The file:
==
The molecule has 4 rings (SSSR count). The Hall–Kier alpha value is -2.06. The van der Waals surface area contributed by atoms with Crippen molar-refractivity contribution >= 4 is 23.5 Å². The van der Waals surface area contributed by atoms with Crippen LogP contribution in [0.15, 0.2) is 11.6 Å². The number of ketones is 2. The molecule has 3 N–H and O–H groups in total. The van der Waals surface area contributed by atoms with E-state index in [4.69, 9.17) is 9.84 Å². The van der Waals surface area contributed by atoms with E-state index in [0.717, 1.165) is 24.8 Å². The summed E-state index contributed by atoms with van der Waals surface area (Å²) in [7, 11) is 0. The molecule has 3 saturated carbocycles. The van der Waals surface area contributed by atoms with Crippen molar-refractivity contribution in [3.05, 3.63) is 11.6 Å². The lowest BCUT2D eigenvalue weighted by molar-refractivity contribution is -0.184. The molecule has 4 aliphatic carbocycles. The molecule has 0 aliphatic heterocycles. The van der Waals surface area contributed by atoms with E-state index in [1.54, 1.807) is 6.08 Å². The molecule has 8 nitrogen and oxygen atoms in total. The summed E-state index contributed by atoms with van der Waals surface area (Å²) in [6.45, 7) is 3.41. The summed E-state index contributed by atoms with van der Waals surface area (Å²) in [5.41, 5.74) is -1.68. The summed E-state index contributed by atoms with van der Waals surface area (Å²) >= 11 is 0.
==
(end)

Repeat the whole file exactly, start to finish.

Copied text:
The molecule has 4 rings (SSSR count). The Hall–Kier alpha value is -2.06. The van der Waals surface area contributed by atoms with Crippen molar-refractivity contribution >= 4 is 23.5 Å². The van der Waals surface area contributed by atoms with Crippen LogP contribution in [0.15, 0.2) is 11.6 Å². The number of ketones is 2. The molecule has 3 N–H and O–H groups in total. The van der Waals surface area contributed by atoms with E-state index in [4.69, 9.17) is 9.84 Å². The van der Waals surface area contributed by atoms with E-state index in [0.717, 1.165) is 24.8 Å². The summed E-state index contributed by atoms with van der Waals surface area (Å²) in [7, 11) is 0. The molecule has 3 saturated carbocycles. The van der Waals surface area contributed by atoms with Crippen molar-refractivity contribution in [3.05, 3.63) is 11.6 Å². The lowest BCUT2D eigenvalue weighted by molar-refractivity contribution is -0.184. The molecule has 4 aliphatic carbocycles. The molecule has 0 aliphatic heterocycles. The van der Waals surface area contributed by atoms with E-state index in [1.54, 1.807) is 6.08 Å². The molecule has 8 nitrogen and oxygen atoms in total. The summed E-state index contributed by atoms with van der Waals surface area (Å²) in [6.45, 7) is 3.41. The summed E-state index contributed by atoms with van der Waals surface area (Å²) in [5.41, 5.74) is -1.68. The summed E-state index contributed by atoms with van der Waals surface area (Å²) >= 11 is 0.